Groups and primary groups in particular are powerful social structures because of the social influence and conformity pressures we feel in such groups. Social influence is an interaction process in which one person’s behavior causes another person to change an opinion or perform an action they would not otherwise perform. There are 2 types of social influence; information & normative. Informational influence occurs when a person actually comes to believe what others are claiming. Hopefully, you experience plenty of informational influence in school as you learn new ideas and facts that shape your beliefs and behavior. Normative influence on the other hand is when a person only pretends to believe what others are claiming in order to gain some reward or avoid some punishment. The high school kid who is peer pressured into skipping class may do so not because he/she actually wants to skip class but because their might be a social reward for skipping, and/or a social punishment for not skipping. Normative influence has impacted and will continue to impact all of us. It is most strongly felt in the context of primary groups.

 

To further illustrate these 2 types of social influence we are going to quickly go over 2 landmark studies in the world of social science. The first, from Muzafer Sherif examines informational influence under conditions of uncertainty. Sherif brought subjects into a dark room with a single point of light and asked them to determine visually how much the light moved. Unbeknownst to the subjects, the light never actually moved but because there was no other source of light it visually appeared like the light was moving. If you are interested in how this actually worked, look up the autokinetic effect. What we care about is that subjects first made these judgements by themselves and then with others. When alone, subjects perceptions varied significantly yet when put together, Sherif found that gradually over time, the judgements for all 3 group members would converge until they all shared the same answer. This demonstrated informational influence, as when the subjects were uncertain they would look to others for their answer and shift their own answer accordingly.

 

Following Sherif, Asch’s work in the 50’s was concerned with whether or not influence happens when subjects are certain of an answer. What Asch did was remarkable. In groups of 5, subjects would visually look a series of lines and judge how long they were. They had to identify when of 3 lines was equal in length to a 4th line. Unknown to the subjects, Asch had instructed others in the group to purposefully give wrong answers. Asch was interested to see if people would ignore the evidence of their eyes, and conform to group pressures. Asch found that on about ⅓ of the trials, subjects would knowingly go with the wrong answer in order to give the same answer as everyone else. Think about the power of this finding. If people are willing to go along with the group on something as easy to judge as the length of lines, we should only expect normative influence pressures to be even more powerful in situations that really matter. Both Sherif’s and Asch’s works are foundational in our understanding of social influence and group conformity.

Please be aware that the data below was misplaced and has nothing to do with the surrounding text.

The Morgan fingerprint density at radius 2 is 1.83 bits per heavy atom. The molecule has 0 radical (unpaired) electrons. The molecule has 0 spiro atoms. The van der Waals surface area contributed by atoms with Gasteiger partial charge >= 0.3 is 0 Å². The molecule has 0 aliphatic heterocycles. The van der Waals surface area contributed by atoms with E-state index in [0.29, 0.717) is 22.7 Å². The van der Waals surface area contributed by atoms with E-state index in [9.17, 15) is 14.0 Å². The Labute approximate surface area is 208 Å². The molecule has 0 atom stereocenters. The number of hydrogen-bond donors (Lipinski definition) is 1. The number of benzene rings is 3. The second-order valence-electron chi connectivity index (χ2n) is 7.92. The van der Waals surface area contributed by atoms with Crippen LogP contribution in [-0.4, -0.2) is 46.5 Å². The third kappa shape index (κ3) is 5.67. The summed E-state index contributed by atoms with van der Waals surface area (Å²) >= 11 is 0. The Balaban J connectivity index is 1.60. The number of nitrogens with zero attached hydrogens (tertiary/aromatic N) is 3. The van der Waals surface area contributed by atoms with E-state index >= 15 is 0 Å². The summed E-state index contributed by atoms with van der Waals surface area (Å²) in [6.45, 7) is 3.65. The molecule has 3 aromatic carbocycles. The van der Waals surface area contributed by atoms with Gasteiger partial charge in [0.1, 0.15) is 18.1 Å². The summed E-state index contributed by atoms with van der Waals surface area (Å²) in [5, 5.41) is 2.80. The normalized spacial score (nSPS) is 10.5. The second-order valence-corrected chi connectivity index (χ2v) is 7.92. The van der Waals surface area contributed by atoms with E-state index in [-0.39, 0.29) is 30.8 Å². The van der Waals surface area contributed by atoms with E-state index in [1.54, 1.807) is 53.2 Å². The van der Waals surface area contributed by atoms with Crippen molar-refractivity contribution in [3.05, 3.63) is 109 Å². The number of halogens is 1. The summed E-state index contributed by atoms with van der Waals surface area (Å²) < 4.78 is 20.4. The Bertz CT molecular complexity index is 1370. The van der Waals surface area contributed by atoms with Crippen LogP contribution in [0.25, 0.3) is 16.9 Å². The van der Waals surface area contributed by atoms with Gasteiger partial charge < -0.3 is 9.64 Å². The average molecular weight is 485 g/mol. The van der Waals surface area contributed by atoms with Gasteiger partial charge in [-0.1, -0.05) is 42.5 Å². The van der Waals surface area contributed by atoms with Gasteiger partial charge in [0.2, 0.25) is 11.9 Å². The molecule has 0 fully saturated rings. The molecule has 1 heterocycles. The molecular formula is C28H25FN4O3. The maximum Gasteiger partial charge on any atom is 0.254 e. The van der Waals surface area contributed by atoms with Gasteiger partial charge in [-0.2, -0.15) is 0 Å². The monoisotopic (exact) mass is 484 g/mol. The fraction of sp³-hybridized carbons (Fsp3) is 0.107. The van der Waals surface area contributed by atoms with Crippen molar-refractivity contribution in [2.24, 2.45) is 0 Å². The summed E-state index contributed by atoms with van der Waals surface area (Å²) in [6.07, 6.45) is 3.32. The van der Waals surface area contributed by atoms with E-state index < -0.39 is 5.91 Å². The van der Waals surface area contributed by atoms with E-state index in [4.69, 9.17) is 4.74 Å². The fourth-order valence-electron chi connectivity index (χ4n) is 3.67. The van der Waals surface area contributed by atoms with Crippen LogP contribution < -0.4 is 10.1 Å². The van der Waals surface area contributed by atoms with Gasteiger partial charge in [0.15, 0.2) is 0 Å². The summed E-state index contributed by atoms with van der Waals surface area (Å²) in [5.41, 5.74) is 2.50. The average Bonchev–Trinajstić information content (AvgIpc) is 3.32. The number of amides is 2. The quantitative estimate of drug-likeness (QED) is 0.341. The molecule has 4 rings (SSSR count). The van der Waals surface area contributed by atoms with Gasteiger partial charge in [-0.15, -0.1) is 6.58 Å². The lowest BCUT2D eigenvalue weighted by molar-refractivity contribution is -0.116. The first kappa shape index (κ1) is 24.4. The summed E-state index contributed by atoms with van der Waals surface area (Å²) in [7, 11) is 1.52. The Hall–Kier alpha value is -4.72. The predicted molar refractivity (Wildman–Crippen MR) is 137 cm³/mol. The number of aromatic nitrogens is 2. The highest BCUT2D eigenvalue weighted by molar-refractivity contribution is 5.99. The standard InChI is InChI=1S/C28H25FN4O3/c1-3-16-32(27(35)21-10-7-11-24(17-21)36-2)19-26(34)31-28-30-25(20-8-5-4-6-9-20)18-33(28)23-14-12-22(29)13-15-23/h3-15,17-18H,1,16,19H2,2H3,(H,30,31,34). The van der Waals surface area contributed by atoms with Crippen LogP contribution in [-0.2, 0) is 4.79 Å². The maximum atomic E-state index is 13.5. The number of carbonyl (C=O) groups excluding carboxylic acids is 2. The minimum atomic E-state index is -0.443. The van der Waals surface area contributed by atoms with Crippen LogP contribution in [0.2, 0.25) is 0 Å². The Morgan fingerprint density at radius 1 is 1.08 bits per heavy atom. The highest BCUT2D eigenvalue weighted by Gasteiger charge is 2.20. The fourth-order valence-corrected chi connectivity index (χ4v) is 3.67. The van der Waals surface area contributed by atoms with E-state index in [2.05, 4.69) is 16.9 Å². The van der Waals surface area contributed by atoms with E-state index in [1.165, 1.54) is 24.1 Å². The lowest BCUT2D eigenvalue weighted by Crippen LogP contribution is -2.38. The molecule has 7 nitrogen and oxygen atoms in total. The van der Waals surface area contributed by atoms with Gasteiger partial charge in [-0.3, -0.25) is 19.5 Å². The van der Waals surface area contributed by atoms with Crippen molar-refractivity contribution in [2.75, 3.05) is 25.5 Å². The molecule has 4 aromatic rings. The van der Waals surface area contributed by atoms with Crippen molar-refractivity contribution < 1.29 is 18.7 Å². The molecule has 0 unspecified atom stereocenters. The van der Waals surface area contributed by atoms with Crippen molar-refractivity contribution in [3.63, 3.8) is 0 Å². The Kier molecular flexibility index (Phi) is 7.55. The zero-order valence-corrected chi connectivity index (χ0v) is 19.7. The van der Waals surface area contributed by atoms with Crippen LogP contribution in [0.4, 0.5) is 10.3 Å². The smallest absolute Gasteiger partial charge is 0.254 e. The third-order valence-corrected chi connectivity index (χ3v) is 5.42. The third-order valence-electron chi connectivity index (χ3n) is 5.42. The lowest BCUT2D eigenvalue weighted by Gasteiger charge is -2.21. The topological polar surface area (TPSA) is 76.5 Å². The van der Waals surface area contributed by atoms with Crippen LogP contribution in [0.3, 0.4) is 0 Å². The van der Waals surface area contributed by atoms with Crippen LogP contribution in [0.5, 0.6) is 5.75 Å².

One of the most infamous experiments in the history of social science is Philip Zimbardo’s prison experiment at Stanford University in the 70’s. Sherif and Asch had demonstrated informational and normative social influence in simple, unimportant contexts. Zimbardo took this to the next step and investigated whether or not these pressures exist in extremely important contexts. Zimbardo randomly assigned subjects to be either prison guards or prisoners in a mock prison setting in the basement of the psychology building. And then Zimbardo essentially took a back seat and let the situation play out endogenously. What happened has now been the subject of numerous books, films, and articles. While initially it started out awkward, gradually the guards behavior began to get more aggressive, more degrading, and more humiliating. The guards transformed from normal, upstanding college students at Stanford University to mean, bullying, and shameful prison guards.  The study was planned to run for 2 weeks,but had to be stopped after 6 days due to the extreme behaviors enacted by the guards. The study is a lesson in what contexts such as prisons can do to otherwise good people. It is important for us to recognize that both informational and normative influence are pressures that we feel in virtually all situations, even ones (and perhaps especially ones) that are really important. If the situation is bad enough (such as a prison), social influence can make us all do things that none of us would have predicted beforehand.

 

Alright, let’s wrap things up. Groups, and especially primary groups are the most powerful social structures in which we are embedded. Remember, primary groups are small and intimate; secondary groups a bit larger and less intimate; and references groups shape our behavior even though we don’t belong to them. Within these groups we experience 2 types of social influence; informational and normative. Informational influence is when our opinions and beliefs actually change; normative influence is when when our opinions and beliefs stay the same, yet our behavior changes due to perceived social consequences. And lastly, as illustrated in the stanford prison experiment, social influence pressures exist everywhere and impact us even when exceptionally important decisions need to be made.

 

Let me leave you with a quote from Philip Zimbardo.

 

We love you guys! Go out and be your best self today! And as always, Happy Nursing!